//some 3rd party need geo

Laptop vs Desktop

  daisy2bell 10:38 07 Jan 05
Locked

For some time I have been toying with the idea of getting a Laptop.
Can I more or less do the same things on a Laptop that I do with my Desktop? Are there any drawbacks/limitations etc?
Thanks

  rawprawn 10:48 07 Jan 05

Desktops are easier to use and unless you are wanting "Transportability" there is no point in buying a laptop.

  TomJerry 10:50 07 Jan 05

limitations:

(1) expensive

(2) relatively small and slow hard driver

(3) slow DVD or CD writ speed if it fit one and almost impossible to replace

(4) lack of internal space for expainsion, but how many people so expansion

(5) almost impossible to upgrade graphics card, so make sure you get a good graphics card (ATI mobile 9700 for example) fitted if you want to play games

(6) very expensive if you spit tea on it (for desktop, you only need replace keyboard)

  DrScott 10:50 07 Jan 05

I'm currently using a centrino laptop which I love, but am planning to build a desktop in the summer.

Laptops generally have smaller HDD, their graphics cards are not as good and their sound is onboard with always rubbish speakers. And also many of them are not really that 'laptop' - i.e the ones based round desktop CPUs which weigh a lot and have a short battery life. Unless, you go with one of the Centrino systems or AMD equivalent. Laptops are generally more expensive for similar specs on a desktop too. The main problem really is that the're very limited in terms of upgrading: basically RAM, CD/DVD, and the HDD (sometimes).

However, a good laptop is lovely for portability, plus they often come with lots of easily accessible USB ports + Firewire, and are designed for plugging into projectors etc. And to be honest, I'm still very impressed with my 18m old Centrino since it can still run Doom3 and Rome: Total War :)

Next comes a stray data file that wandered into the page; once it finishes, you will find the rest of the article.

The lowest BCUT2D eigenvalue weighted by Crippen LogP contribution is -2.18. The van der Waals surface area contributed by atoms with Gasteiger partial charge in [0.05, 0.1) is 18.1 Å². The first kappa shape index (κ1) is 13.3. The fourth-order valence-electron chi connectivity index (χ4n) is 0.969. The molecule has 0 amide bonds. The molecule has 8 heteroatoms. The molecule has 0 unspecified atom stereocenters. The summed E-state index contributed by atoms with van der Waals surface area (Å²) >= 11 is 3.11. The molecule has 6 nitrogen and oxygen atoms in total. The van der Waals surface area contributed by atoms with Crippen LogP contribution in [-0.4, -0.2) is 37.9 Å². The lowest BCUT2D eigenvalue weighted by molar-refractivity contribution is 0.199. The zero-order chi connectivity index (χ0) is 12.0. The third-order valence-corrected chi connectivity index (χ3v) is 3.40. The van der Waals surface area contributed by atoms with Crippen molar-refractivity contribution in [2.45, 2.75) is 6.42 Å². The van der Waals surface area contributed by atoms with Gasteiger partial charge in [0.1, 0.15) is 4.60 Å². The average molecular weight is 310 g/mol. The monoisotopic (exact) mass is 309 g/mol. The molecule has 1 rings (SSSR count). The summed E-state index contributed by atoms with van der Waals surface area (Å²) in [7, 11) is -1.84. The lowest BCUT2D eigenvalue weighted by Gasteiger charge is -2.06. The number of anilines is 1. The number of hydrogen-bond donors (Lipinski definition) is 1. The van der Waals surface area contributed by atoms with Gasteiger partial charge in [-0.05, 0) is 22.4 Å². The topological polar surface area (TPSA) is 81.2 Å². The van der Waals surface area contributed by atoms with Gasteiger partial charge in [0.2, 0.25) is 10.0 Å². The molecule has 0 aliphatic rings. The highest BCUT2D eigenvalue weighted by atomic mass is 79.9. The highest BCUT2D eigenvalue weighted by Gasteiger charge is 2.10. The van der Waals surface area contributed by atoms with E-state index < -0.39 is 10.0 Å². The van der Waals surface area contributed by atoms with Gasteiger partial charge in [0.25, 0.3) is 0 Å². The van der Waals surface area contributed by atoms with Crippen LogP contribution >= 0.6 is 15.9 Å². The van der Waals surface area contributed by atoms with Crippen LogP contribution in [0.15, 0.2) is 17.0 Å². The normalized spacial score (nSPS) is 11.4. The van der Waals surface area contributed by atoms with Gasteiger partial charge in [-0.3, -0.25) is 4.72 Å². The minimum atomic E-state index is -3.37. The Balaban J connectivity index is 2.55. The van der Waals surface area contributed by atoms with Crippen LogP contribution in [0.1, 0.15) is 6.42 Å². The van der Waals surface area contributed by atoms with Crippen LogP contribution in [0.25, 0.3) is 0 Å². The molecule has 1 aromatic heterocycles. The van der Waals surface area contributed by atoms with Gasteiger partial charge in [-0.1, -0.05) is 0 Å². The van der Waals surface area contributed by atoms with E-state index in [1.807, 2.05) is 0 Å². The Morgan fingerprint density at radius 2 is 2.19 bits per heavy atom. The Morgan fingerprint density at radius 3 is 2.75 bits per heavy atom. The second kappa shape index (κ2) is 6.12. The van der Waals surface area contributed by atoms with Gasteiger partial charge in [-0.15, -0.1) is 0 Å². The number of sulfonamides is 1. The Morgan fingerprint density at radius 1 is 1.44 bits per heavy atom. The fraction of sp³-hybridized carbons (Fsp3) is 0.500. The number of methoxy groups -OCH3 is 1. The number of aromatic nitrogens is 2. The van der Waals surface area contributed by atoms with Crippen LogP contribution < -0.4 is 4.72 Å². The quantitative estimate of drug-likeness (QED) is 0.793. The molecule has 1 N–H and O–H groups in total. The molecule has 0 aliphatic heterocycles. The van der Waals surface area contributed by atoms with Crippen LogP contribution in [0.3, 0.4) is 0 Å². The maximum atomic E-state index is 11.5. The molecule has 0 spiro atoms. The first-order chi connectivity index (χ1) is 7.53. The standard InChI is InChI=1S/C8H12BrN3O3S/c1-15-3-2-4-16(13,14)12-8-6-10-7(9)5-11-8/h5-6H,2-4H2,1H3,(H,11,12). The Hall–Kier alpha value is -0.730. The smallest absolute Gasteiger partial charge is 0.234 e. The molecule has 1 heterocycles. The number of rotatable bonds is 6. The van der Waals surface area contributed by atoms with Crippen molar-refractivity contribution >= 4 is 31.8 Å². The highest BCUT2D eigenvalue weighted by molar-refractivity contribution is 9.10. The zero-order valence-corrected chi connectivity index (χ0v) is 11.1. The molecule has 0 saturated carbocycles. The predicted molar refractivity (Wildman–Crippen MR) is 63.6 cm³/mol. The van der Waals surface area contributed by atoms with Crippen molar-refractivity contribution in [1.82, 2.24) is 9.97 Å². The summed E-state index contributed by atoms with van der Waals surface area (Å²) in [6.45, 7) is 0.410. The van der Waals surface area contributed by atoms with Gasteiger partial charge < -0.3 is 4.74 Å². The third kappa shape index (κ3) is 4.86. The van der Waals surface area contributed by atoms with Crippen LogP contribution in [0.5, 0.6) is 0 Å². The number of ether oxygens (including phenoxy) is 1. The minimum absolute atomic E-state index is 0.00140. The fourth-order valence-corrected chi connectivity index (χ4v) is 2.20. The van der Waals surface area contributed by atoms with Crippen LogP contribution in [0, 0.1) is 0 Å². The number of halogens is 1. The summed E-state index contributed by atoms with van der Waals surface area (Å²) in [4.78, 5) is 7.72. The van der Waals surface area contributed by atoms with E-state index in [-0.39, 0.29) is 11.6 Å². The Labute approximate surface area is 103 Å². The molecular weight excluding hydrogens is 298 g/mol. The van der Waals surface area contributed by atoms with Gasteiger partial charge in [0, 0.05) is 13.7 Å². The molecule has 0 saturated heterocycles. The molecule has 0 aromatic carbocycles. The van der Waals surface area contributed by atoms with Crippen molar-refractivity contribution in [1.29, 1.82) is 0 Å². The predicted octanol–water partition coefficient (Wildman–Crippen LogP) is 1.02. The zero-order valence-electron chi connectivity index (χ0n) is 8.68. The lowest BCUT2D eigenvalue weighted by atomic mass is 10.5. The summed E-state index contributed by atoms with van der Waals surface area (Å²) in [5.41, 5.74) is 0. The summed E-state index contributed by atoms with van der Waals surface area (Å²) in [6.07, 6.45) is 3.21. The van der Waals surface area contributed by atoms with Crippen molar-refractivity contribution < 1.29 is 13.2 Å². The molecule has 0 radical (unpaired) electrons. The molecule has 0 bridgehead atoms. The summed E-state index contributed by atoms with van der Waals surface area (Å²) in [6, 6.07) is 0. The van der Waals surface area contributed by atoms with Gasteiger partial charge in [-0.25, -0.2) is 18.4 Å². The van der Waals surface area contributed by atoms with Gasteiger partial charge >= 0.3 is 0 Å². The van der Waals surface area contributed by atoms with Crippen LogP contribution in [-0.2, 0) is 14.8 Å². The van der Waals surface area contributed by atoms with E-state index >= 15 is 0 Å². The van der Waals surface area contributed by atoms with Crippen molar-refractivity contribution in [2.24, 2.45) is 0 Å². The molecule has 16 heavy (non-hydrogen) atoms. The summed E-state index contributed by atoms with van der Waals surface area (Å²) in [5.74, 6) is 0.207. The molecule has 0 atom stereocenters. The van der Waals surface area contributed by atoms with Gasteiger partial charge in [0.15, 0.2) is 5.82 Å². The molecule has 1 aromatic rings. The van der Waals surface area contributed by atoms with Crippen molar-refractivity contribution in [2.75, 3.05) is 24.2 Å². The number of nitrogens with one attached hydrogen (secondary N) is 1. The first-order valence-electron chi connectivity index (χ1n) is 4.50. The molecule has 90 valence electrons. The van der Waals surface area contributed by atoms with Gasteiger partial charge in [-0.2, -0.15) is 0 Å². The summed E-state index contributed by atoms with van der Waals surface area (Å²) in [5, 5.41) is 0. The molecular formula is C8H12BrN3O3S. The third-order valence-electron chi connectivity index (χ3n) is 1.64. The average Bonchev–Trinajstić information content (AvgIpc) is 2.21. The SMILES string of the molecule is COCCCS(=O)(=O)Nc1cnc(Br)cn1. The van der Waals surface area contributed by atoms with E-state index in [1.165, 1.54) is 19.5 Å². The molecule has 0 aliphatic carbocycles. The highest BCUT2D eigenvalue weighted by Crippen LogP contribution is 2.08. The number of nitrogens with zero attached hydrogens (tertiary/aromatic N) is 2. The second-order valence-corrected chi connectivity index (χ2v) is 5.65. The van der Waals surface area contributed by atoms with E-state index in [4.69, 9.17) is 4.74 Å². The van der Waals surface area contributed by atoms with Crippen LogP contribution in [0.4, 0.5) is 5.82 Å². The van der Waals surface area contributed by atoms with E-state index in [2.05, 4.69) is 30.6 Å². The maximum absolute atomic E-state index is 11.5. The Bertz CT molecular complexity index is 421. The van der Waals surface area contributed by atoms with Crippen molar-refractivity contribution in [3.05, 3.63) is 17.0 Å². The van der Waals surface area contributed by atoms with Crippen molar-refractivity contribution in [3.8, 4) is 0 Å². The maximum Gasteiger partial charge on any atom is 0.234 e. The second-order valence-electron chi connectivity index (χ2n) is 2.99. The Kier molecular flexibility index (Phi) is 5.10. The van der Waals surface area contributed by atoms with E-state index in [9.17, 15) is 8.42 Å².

It all depends on what you want a computer for. If for transferring between office and home, and you're not very interested in games and lots of graphics manipulation, laptops are perfect.

Anyway, that's my humble opinion. I'll be very interested to see what everyone else thinks! )

  TomJerry 10:51 07 Jan 05

There are SFF (small form factor) desktop available which can be put into a carry bag to carry around if you want portablity

  DrScott 10:53 07 Jan 05

point number 6 is very very true. My housemate last year spilt tea over my laptop keyboard, and it took around 2 months and £150 to get it back repaired, with all the data lost! Plus they put the wrong HDD in, so it had to go back for another one...

Acer were not my most favourite company at that point!

  daisy2bell 11:09 07 Jan 05

Thanks so far

It would realy only be used for internet, a music notation programme, editing my photos etc, and storing some of my more important files as a back up. I do not play games, nor do I download mp3 etc

  DrScott 11:18 07 Jan 05

So not going to be carrying it around much?! Well if you don't need to move it around at all, then get a desktop with a TFT monitor. You'll get a better system for the money which will be upgradeable :)

Now I really must get on and do some work, rather than hanging around these forums!!

  vaughan007 11:19 07 Jan 05

In which case Daisy2bell a mid range laptop would do you just fine.

You can always buy an external keyboard if you wanted to.

  vaughan007 11:20 07 Jan 05

Although as a desktop and laptop user I prefer desktop systems (much cheaper and just seem nicer to use).

If you are not moving it around and space is not limited than go for a desktop.

Desktops are cheaper and better spec for your money!

  Gongoozler 12:43 07 Jan 05

Another advantage of a desktop over a laptop that I haven't seen mentioned here is upgradability. A laptop is virtually impossible to upgrade other than with external components.

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